To say he has not been the most influential player in Red Sox team history is sort of like arguing the Beatles were just another musical quartet. Sure, old timers will insist no one can ever top Ted Williams, baseball’s last .400 hitter , with his six batting titles, two Triple Crowns, 19 All Star Game appearances and incredible lifetime .481 on-base percentage. But what they can’t say is that he was a winner. Despite playing on some powerhouse Red Sox teams in the 1940s and early 1950s, the surly slugger only got to suit up for one World Series, in 1946. He hit a pathetic .200 with five hits, all of them singles against an inferior St. Louis Cardinals squad. The Sox lost that one in seven games. “I’ve always felt it was one of my biggest disappointments that I didn’t get in another,” Williams later told writer Henry Berry.

Ortiz never had to make such a qualifying statement. In all three of his victorious Series appearances, he has averaged .455, along with a .576 on-base percentage. That’s right. In baseball’s greatest showcase, where the pressure to perform is at its peak, Big Papi has reached base almost six out of every 10 times he’s gone to the plate. Not even Babe Ruth matched such clutch results during his illustrious career.

We in Boston have been privileged to witness athletic royalty these past two decades... Chances are we won’t see it again in our spectator lifetimes.

Carl Yastrzemski? It’s true Yaz played a pivotal role in reviving fan interest in the perennially losing franchise when he strapped the Sox to his back in 1967 and led them to an “Impossible Dream” pennant. Yastrzemski won the A.L. Triple Crown that season by submitting a batting line that read .326, 44 homers and 121 RBIs. But in yet another seven-game World Series against the Cardinals, Yaz came up short. He did lead all Sox regulars with a .400 average, but he went a quiet one-for-three in the deciding seventh game, a 7-2 loss. And who can forget the 1978 A.L. East divisional playoff with the Yankees, where he ended Boston's hopes with a game-ending pop-up with the tying and winning runs on base? As for overall career hitting comparisons, Ortiz also holds the edge. He has a slightly higher batting average --.286 to Yaz’s .285 — and has hit substantially more homers --540 to 452 — despite playing three fewer seasons.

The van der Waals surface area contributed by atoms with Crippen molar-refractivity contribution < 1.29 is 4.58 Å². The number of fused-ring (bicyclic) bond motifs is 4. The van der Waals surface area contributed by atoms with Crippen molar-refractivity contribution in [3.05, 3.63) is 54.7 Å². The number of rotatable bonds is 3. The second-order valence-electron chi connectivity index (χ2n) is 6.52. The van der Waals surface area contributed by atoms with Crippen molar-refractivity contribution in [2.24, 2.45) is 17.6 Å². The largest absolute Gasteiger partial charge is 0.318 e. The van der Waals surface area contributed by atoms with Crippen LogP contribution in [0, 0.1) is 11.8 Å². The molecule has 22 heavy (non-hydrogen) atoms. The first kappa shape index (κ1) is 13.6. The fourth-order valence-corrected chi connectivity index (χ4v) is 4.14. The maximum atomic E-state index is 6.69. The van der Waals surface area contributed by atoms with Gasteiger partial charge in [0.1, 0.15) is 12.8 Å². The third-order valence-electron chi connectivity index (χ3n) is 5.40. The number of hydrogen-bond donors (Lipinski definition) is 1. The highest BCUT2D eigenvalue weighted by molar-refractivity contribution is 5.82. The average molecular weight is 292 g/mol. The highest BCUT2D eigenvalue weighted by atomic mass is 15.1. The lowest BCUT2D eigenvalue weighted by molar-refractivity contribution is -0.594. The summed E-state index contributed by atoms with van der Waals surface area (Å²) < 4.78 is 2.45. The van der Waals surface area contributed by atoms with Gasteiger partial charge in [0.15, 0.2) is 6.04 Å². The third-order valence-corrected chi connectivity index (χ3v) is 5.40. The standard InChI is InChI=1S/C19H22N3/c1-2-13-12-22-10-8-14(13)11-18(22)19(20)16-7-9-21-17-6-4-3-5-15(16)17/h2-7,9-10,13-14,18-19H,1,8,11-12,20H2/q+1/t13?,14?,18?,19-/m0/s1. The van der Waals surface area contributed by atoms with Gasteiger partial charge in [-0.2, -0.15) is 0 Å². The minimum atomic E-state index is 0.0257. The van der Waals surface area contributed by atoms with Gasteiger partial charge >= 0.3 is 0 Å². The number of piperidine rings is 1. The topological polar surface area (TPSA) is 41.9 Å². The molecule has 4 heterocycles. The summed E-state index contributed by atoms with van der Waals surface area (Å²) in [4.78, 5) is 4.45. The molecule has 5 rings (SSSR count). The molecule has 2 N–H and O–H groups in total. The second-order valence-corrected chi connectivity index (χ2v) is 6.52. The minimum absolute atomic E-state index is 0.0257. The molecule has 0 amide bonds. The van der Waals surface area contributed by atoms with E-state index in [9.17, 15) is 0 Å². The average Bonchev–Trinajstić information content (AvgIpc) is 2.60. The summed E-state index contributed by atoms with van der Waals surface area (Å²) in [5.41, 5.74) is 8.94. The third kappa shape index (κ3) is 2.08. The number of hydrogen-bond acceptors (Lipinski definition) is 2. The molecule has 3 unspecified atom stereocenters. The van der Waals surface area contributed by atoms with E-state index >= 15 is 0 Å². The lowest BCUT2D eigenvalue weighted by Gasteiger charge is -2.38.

What this all means is that we in Boston have been privileged to witness athletic royalty these past two decades, the kind of greatness that can only be applied to local sports demigods like Tom Brady, Bill Russell and Bobby Orr. Chances are we won’t see it again in our spectator lifetimes.

I repeat: Say it ain’t so, Big Papi! Say it ain’t so!

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Thomas J. Whalen Cognoscenti contributor
Thomas J. Whalen is an associate professor of social science at Boston University, and author of "Kennedy versus Lodge: The 1952 Massachusetts Senate Race."